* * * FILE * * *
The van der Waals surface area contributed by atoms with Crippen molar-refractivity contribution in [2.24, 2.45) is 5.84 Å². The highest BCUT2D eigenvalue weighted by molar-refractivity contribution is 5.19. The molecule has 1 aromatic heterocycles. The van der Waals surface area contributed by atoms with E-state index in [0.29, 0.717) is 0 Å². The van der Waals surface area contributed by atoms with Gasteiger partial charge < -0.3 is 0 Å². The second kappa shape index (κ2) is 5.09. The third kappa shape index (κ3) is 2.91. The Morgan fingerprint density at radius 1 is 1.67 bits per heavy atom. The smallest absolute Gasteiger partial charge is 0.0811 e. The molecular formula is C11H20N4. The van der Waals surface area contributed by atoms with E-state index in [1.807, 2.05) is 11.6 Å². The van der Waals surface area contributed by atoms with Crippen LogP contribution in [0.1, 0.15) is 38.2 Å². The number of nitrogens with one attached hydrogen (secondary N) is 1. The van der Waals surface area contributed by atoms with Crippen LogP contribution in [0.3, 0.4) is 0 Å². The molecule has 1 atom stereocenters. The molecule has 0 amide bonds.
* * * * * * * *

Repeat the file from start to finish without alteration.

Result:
The van der Waals surface area contributed by atoms with Crippen molar-refractivity contribution in [2.24, 2.45) is 5.84 Å². The highest BCUT2D eigenvalue weighted by molar-refractivity contribution is 5.19. The molecule has 1 aromatic heterocycles. The van der Waals surface area contributed by atoms with E-state index in [0.29, 0.717) is 0 Å². The van der Waals surface area contributed by atoms with Gasteiger partial charge < -0.3 is 0 Å². The second kappa shape index (κ2) is 5.09. The third kappa shape index (κ3) is 2.91. The Morgan fingerprint density at radius 1 is 1.67 bits per heavy atom. The smallest absolute Gasteiger partial charge is 0.0811 e. The molecular formula is C11H20N4. The van der Waals surface area contributed by atoms with E-state index in [1.807, 2.05) is 11.6 Å². The van der Waals surface area contributed by atoms with Crippen LogP contribution in [0.1, 0.15) is 38.2 Å². The number of nitrogens with one attached hydrogen (secondary N) is 1. The van der Waals surface area contributed by atoms with Crippen LogP contribution in [0.3, 0.4) is 0 Å². The molecule has 1 atom stereocenters. The molecule has 0 amide bonds.